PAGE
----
Carroll, 45, says the reason we play sports is for a sense of belonging and connection.

“It’s about belong to a group and being connected to people for a cause,” says Carroll.

It’s the memories made with teammates, coaches and more.

“That belonging and connection that I missed, that I couldn’t wait to be a part of again, is what I’m trying to create for my group,” says Carroll of the Space Coast Thunder 12U squad. “With the Pirates, one thing that can really motivate us is the belong and connection. To be motivated, do you feel like you belong and do you feel like you’re connected to who you are?”

In the audience were many of Carroll’s former teammates, including ABCA assistant executive director Ryan Brownlee, and his younger brother, UE head coach Wes Carroll.

“I guarantee you this weekend we’re going to talk about about something because we belong and are connected to something bigger than ourselves,” says Carroll.

Sharing a Resources for Infant Educarers (RIE) Parenting lesson he learned, Carroll says he watched one of his son — when he was 3 — climb the monkey bars. The boy got about halfway across, stopped and began screaming.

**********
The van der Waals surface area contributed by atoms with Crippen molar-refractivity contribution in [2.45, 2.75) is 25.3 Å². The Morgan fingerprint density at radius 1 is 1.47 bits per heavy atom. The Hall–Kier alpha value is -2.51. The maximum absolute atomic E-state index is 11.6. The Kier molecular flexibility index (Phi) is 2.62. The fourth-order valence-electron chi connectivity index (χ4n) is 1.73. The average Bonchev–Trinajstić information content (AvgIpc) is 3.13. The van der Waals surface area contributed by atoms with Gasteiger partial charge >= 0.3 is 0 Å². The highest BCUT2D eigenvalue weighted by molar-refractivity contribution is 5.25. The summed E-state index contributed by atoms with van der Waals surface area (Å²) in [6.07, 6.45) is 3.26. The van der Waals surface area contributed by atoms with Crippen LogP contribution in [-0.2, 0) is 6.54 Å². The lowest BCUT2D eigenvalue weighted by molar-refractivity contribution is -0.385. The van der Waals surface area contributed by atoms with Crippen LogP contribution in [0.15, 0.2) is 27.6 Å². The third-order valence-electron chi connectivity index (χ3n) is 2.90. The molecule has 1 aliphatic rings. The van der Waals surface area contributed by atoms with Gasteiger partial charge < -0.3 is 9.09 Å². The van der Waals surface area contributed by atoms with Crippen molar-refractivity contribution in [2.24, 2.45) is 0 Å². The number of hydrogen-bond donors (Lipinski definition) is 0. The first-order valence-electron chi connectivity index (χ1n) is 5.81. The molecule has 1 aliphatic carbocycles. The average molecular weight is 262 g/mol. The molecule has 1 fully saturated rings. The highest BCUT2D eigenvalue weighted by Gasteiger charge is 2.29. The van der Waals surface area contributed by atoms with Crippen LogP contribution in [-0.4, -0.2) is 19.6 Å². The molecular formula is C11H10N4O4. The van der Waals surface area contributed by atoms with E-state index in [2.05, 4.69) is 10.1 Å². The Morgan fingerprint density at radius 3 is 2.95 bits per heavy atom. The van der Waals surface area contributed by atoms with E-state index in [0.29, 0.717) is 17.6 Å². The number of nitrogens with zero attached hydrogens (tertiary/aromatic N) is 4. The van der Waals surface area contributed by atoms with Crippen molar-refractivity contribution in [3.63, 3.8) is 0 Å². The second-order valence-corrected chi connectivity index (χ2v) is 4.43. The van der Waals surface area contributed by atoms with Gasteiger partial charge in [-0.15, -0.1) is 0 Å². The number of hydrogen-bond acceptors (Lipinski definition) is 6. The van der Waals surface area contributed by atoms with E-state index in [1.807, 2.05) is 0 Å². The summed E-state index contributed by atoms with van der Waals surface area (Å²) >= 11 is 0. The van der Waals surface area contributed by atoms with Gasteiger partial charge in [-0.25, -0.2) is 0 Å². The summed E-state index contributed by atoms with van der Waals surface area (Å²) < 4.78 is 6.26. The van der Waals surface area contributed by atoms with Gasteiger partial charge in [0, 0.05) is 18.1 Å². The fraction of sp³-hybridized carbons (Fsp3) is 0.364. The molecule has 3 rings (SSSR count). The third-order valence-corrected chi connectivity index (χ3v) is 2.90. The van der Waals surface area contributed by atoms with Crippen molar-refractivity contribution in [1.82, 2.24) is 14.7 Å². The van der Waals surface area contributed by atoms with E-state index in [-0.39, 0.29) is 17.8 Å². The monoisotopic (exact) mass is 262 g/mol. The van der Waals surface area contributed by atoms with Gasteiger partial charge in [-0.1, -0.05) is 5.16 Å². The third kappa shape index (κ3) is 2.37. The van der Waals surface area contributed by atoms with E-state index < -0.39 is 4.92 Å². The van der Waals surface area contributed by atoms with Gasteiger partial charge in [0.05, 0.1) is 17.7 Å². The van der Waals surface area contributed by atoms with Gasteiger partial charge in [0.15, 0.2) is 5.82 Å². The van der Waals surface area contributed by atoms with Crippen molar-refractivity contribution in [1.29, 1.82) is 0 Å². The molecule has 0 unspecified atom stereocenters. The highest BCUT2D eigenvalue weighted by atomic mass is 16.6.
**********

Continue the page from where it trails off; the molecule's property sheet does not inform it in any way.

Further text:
“The first instinct as a parent is to get up and go help them,” says Carroll. “The teacher goes, ‘Nope. Stay right there.’

“But he may fall. The first instinct as a parent: Go save and protect. The teacher goes over and says, “Hey, Bub. When your body’s ready you’ll go over” and turned around and walked away.”

A few days later, Cole went all the way across those monkey bars.

“When he came down he didn’t look at mom and dad and said ‘did you see what I did?’ I honestly can tell you I saw the sense of satisfaction … I just did that.

“He had his own sense of self pride.”

Who is Generation Z?

Give or take three years, it’s people born between 1996-2010. That’s about 72 million people in the world today.

Carroll says we live in a “SCENE” society. We want Speed (slow is bad), Convenience (hard is bad), Entertainment (boring is bad), Nurturing (risk is bad) and Entitlement (labor is bad).

“They’re willing to work hard but they want a reward,” says Carroll. “My son’s guilty of it. ‘Dad, if we go to this tournament do we get a trophy? Are we getting a medal?’ I don’t know, man. Maybe.